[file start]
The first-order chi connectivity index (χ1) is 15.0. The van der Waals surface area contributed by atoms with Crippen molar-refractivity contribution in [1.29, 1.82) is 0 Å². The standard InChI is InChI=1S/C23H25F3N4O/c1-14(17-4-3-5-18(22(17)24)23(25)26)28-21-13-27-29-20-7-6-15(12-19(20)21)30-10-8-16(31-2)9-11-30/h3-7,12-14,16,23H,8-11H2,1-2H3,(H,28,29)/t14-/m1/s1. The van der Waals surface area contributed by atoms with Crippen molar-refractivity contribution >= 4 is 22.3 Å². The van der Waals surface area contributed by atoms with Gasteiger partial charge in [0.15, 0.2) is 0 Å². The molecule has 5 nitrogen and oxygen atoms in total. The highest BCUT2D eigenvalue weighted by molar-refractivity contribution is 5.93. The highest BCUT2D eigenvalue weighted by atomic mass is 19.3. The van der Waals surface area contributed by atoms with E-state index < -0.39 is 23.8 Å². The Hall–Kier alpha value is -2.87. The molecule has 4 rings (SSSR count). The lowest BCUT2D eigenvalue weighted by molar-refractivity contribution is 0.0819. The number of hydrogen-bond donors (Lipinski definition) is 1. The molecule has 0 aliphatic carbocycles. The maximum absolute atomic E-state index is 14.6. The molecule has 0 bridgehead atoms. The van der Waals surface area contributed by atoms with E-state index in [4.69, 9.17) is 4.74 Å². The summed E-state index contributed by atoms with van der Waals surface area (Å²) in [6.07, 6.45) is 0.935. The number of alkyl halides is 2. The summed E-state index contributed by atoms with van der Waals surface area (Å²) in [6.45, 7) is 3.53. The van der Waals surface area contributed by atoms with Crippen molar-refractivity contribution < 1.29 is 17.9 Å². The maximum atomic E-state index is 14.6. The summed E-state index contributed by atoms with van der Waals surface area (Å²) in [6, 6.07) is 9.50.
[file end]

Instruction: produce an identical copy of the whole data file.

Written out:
The first-order chi connectivity index (χ1) is 15.0. The van der Waals surface area contributed by atoms with Crippen molar-refractivity contribution in [1.29, 1.82) is 0 Å². The standard InChI is InChI=1S/C23H25F3N4O/c1-14(17-4-3-5-18(22(17)24)23(25)26)28-21-13-27-29-20-7-6-15(12-19(20)21)30-10-8-16(31-2)9-11-30/h3-7,12-14,16,23H,8-11H2,1-2H3,(H,28,29)/t14-/m1/s1. The van der Waals surface area contributed by atoms with Crippen molar-refractivity contribution >= 4 is 22.3 Å². The van der Waals surface area contributed by atoms with Gasteiger partial charge in [0.15, 0.2) is 0 Å². The molecule has 5 nitrogen and oxygen atoms in total. The highest BCUT2D eigenvalue weighted by molar-refractivity contribution is 5.93. The highest BCUT2D eigenvalue weighted by atomic mass is 19.3. The van der Waals surface area contributed by atoms with E-state index < -0.39 is 23.8 Å². The Hall–Kier alpha value is -2.87. The molecule has 4 rings (SSSR count). The lowest BCUT2D eigenvalue weighted by molar-refractivity contribution is 0.0819. The number of hydrogen-bond donors (Lipinski definition) is 1. The molecule has 0 aliphatic carbocycles. The maximum absolute atomic E-state index is 14.6. The molecule has 0 bridgehead atoms. The van der Waals surface area contributed by atoms with E-state index in [4.69, 9.17) is 4.74 Å². The summed E-state index contributed by atoms with van der Waals surface area (Å²) in [6.07, 6.45) is 0.935. The number of alkyl halides is 2. The summed E-state index contributed by atoms with van der Waals surface area (Å²) in [6.45, 7) is 3.53. The van der Waals surface area contributed by atoms with Crippen molar-refractivity contribution < 1.29 is 17.9 Å². The maximum atomic E-state index is 14.6. The summed E-state index contributed by atoms with van der Waals surface area (Å²) in [6, 6.07) is 9.50.